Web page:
Some of the money that was going to Craigslist went to Backpage and other sites.
But a least some of the business seems to have disappeared.
Sex trafficking will probably always exist in some form or another, but Malika Saada Saar, the Rebecca Project’s founder, makes a convincing case that the ease and accessibility of big, well-known websites make it worse.
“Ads soliciting sex, including prostitution and including likely human-trafficking cases involving children, appear to be rampant on Backpage.com,” Kansas’s attorney general told reporters.
“I was shocked at the ease which our agents were able to apprehend the suspects in each of these cases.
If agents from the attorney general’s office are solicited this quickly, imagine how easy it is for pimps and traffickers to solicit sex.”Much as Craigslist did, Village Voice Media, which didn’t respond to requests for comment, argues that it can’t be responsible for what people post on its site, and that it helps law enforcement prosecute those involved in sex trafficking.
has stringent safeguards in place to ensure that only adults use the site.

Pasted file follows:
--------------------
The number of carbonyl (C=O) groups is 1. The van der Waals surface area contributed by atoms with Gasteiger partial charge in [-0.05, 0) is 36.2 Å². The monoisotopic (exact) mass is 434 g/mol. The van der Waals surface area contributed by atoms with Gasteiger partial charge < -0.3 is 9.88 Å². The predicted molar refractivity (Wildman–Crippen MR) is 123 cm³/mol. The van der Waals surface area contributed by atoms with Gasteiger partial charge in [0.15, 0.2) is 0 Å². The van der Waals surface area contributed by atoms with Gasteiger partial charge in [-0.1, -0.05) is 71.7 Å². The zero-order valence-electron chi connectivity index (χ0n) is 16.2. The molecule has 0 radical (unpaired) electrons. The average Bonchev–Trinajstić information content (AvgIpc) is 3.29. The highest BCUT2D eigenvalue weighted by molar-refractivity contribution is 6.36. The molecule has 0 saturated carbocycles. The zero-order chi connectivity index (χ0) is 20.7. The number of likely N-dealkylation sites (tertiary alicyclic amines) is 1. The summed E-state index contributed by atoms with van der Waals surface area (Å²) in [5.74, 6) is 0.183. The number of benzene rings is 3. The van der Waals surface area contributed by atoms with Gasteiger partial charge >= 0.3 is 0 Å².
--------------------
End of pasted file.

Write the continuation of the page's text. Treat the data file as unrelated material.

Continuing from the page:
We provided the FBI with the perpetrator's IP address and credit-card information.”There’s a valid argument that keeping sex ads on responsible sites that cooperate with police when necessary can make it easier to catch traffickers.But there’s also evidence that when mainstream venues for the buying and selling of sex disappear, not all ads migrate elsewhere.According to a study by the Advanced Interactive Media Group, the end of Craigslist’s erotic services section “put a huge dent in revenue generated by prostitution advertising.” Indeed, nationwide, it dropped by almost 50 percent, from million to .2 million.In September, when Craigslist dropped its “erotic services” section, Backpage.com, the classified advertising network owned by Village Voice Media, became the nation’s premier online sexual marketplace—and the most mainstream venue for the buying and selling of underage girls.Now The Rebecca Project for Human Rights, the group that got Craigslist to drop its sex ads, is trying to convince Backpage to do the same, and to do it before February, when activists expect a spike in sex trafficking around the Super Bowl.Last month, The Rebecca Project ran startling ads in a number of Village Voice Media-owned papers, featuring a man in a mugshot holding a placard saying, “I paid for sex with a 14-year-old child I found on Backpage.” Next to it was a message to Village Voice Media: “Each year, 100,000 children are sold for sex in America—many through your website,